Blues Music

Sugar Harp – Sugar Is My Name

Sugar Harp – Sugar Is My Name

Music Maker Foundation – 2022

10 tracks; 43 minutes

Charles ‘Sugar Harp’ Burroughs is a veteran performer in his native Alabama but this is the first time he has been recorded, so all credit to the Music Maker Foundation for making it happen. Sugar offers us ten tracks all credited as original, although several do follow familiar blues themes. Nevertheless, the album is well recorded and thoroughly entertaining. Sugar is, of course, on harp and vocals, accompanied by Microwave Dave (Gallaher) on guitar, Dan Hector on organ, T-bone (Terrence Dupree) on bass and Ardie Dean on drums.

Opening track “Sugar Is My Name” sets out Sugar’s credentials as he tells us all about himself, backed by an organ wash and crisp guitar lines, even the rhythm section getting a short solo opportunity though Sugar’s harp is the main featured instrument. Sugar has the reputation of doing some songs with amusing double meanings, so we can be sure that his “Special Recipe” is not really culinary! Indeed, he wants “to cook all night with you, because your stove is always hot”! However, as is often the case with these sort of blues songs, while the guy is off seeking thrills, his own home may be left unguarded, so Sugar asks “How Come My Dog Don’t Bark” when his friend comes over, clearly the suspicion being that the dog knows the friend all too well! Played to a slow rhythm and minimal accompaniment, Sugar’s harp work stands out on this cut before he reuses the theme of BB King’s “Don’t Answer The Door” under the title “I Don’t Want A Soul Hangin’ Round”, appropriately featuring Dave’s nicely relaxed guitar stylings. A lively rumba rhythm underpins the salacious “Lemon Squeezin’ Fool” before the quieter (and more serious) “May Your Soul Make It To Heaven”, the churchy organ giving a gospel feel to the tune: “May your soul rise to heaven before the Devil knows you’re gone, that’s my wish for you and me before we go home”.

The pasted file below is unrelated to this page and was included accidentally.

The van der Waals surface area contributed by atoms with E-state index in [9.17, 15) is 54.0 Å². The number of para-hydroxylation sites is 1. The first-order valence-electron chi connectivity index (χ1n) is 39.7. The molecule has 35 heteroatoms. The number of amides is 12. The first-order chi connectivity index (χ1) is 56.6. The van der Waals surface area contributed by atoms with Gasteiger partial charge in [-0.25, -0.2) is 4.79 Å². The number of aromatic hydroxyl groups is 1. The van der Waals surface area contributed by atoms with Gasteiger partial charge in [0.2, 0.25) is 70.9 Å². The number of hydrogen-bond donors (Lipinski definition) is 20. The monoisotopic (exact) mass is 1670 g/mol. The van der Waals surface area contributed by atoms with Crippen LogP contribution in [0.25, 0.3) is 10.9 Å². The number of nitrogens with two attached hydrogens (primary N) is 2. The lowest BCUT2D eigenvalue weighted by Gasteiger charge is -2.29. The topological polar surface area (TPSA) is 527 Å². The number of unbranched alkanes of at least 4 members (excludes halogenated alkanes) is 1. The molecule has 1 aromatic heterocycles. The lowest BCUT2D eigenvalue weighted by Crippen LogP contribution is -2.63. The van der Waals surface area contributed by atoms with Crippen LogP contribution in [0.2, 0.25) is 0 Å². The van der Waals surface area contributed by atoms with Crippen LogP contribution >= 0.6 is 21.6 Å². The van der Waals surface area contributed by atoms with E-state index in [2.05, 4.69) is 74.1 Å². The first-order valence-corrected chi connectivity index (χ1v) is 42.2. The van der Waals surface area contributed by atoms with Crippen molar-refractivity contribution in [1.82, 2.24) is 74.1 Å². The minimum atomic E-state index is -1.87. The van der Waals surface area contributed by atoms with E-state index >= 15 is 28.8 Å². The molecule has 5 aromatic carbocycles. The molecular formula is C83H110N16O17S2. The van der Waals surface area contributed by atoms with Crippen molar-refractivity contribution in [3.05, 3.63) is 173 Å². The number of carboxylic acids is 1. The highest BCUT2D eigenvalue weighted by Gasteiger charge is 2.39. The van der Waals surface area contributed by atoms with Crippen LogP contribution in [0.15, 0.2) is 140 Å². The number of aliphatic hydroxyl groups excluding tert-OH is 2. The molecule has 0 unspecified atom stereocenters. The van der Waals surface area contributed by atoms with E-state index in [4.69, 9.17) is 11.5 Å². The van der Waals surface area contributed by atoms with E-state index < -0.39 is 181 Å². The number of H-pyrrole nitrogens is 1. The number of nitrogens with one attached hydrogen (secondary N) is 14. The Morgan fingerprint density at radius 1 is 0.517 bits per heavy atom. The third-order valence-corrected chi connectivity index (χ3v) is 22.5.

“My Truck My Dog My Wife” is a tale of woe played to a riff that recalls “Lonely Avenue” and Sugar continues in laid-back vein on “Leave Me The Same Way You Came”, opening the tune with some Junior Wells-inspired harp work before he warns his girl that if she ever leaves him she will have to do so empty-handed. “Mojo Hand” has some spooky sounding guitar work and familiar lyrics about the magic spell the girl can weave, Sugar’s vocals given a slight echo to add to the swampy feel of the track. The album closes with “Murder Murder Murder”, an ominous title though it applies to Sugar’s deteriorating relationship with a shapely girl, from whom he needs rescuing. It’s another slower tune, again well played and sung.

Sugar Harp shows here that he is a fine harp player and singer and would, one suspects, put on a very entertaining live show. It is good that Music Maker has been able to put his talents on display for a wider audience.

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